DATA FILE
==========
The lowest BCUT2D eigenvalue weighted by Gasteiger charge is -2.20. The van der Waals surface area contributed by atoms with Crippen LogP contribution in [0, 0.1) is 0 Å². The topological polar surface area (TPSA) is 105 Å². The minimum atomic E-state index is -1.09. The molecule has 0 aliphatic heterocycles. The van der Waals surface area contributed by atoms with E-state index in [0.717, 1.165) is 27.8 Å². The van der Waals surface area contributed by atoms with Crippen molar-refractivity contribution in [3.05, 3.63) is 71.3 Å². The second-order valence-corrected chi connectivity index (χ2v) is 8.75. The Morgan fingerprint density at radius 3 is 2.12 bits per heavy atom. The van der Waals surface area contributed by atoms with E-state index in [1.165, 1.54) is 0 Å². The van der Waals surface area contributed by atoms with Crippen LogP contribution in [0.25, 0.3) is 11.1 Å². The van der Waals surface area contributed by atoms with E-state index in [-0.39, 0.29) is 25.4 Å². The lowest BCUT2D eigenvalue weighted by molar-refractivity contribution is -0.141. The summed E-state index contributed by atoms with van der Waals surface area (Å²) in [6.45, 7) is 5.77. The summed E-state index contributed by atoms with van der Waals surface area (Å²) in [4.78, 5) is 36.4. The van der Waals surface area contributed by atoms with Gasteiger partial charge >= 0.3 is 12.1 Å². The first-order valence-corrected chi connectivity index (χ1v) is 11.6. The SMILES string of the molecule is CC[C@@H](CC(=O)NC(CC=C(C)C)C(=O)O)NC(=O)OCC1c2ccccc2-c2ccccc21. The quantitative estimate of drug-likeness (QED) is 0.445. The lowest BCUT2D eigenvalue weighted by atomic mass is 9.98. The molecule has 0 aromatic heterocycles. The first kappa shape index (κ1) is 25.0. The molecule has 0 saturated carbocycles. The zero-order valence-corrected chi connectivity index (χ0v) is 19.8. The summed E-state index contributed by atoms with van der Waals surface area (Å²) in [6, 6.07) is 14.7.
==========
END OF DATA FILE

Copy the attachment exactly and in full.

The lowest BCUT2D eigenvalue weighted by Gasteiger charge is -2.20. The van der Waals surface area contributed by atoms with Crippen LogP contribution in [0, 0.1) is 0 Å². The topological polar surface area (TPSA) is 105 Å². The minimum atomic E-state index is -1.09. The molecule has 0 aliphatic heterocycles. The van der Waals surface area contributed by atoms with E-state index in [0.717, 1.165) is 27.8 Å². The van der Waals surface area contributed by atoms with Crippen molar-refractivity contribution in [3.05, 3.63) is 71.3 Å². The second-order valence-corrected chi connectivity index (χ2v) is 8.75. The Morgan fingerprint density at radius 3 is 2.12 bits per heavy atom. The van der Waals surface area contributed by atoms with E-state index in [1.165, 1.54) is 0 Å². The van der Waals surface area contributed by atoms with Crippen LogP contribution in [0.25, 0.3) is 11.1 Å². The van der Waals surface area contributed by atoms with E-state index in [-0.39, 0.29) is 25.4 Å². The lowest BCUT2D eigenvalue weighted by molar-refractivity contribution is -0.141. The summed E-state index contributed by atoms with van der Waals surface area (Å²) in [6.45, 7) is 5.77. The summed E-state index contributed by atoms with van der Waals surface area (Å²) in [4.78, 5) is 36.4. The van der Waals surface area contributed by atoms with Gasteiger partial charge >= 0.3 is 12.1 Å². The first-order valence-corrected chi connectivity index (χ1v) is 11.6. The SMILES string of the molecule is CC[C@@H](CC(=O)NC(CC=C(C)C)C(=O)O)NC(=O)OCC1c2ccccc2-c2ccccc21. The quantitative estimate of drug-likeness (QED) is 0.445. The lowest BCUT2D eigenvalue weighted by atomic mass is 9.98. The molecule has 0 aromatic heterocycles. The first kappa shape index (κ1) is 25.0. The molecule has 0 saturated carbocycles. The zero-order valence-corrected chi connectivity index (χ0v) is 19.8. The summed E-state index contributed by atoms with van der Waals surface area (Å²) in [6, 6.07) is 14.7.